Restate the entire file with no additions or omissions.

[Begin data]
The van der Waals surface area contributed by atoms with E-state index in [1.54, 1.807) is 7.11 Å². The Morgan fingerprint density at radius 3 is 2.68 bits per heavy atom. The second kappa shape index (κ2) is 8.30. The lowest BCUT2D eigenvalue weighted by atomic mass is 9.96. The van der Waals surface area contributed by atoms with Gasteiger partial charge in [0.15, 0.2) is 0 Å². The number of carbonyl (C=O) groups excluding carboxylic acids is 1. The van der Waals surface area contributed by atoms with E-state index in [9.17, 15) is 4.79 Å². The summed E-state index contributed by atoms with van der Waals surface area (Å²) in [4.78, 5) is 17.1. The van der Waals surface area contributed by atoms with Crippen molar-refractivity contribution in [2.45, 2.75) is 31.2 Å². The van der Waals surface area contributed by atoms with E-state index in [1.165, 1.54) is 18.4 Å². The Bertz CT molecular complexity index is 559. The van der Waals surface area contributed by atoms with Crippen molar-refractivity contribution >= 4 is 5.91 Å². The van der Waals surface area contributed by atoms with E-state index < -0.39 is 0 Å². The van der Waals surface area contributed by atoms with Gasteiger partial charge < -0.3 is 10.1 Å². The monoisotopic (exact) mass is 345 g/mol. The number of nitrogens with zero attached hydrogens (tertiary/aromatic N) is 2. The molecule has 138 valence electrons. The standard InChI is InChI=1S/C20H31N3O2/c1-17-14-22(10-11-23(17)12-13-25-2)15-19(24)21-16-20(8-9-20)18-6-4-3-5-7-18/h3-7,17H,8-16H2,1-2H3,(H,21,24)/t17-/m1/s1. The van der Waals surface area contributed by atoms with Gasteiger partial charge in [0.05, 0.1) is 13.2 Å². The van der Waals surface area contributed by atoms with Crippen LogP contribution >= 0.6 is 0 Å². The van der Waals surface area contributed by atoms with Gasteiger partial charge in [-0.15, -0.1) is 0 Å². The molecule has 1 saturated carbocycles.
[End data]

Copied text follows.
The van der Waals surface area contributed by atoms with E-state index in [1.54, 1.807) is 7.11 Å². The Morgan fingerprint density at radius 3 is 2.68 bits per heavy atom. The second kappa shape index (κ2) is 8.30. The lowest BCUT2D eigenvalue weighted by atomic mass is 9.96. The van der Waals surface area contributed by atoms with Gasteiger partial charge in [0.15, 0.2) is 0 Å². The number of carbonyl (C=O) groups excluding carboxylic acids is 1. The van der Waals surface area contributed by atoms with E-state index in [9.17, 15) is 4.79 Å². The summed E-state index contributed by atoms with van der Waals surface area (Å²) in [4.78, 5) is 17.1. The van der Waals surface area contributed by atoms with Crippen molar-refractivity contribution in [2.45, 2.75) is 31.2 Å². The van der Waals surface area contributed by atoms with E-state index in [1.165, 1.54) is 18.4 Å². The Bertz CT molecular complexity index is 559. The van der Waals surface area contributed by atoms with Crippen molar-refractivity contribution >= 4 is 5.91 Å². The van der Waals surface area contributed by atoms with E-state index < -0.39 is 0 Å². The van der Waals surface area contributed by atoms with Gasteiger partial charge < -0.3 is 10.1 Å². The monoisotopic (exact) mass is 345 g/mol. The number of nitrogens with zero attached hydrogens (tertiary/aromatic N) is 2. The molecule has 138 valence electrons. The standard InChI is InChI=1S/C20H31N3O2/c1-17-14-22(10-11-23(17)12-13-25-2)15-19(24)21-16-20(8-9-20)18-6-4-3-5-7-18/h3-7,17H,8-16H2,1-2H3,(H,21,24)/t17-/m1/s1. The van der Waals surface area contributed by atoms with Gasteiger partial charge in [0.05, 0.1) is 13.2 Å². The van der Waals surface area contributed by atoms with Crippen LogP contribution >= 0.6 is 0 Å². The van der Waals surface area contributed by atoms with Gasteiger partial charge in [-0.15, -0.1) is 0 Å². The molecule has 1 saturated carbocycles.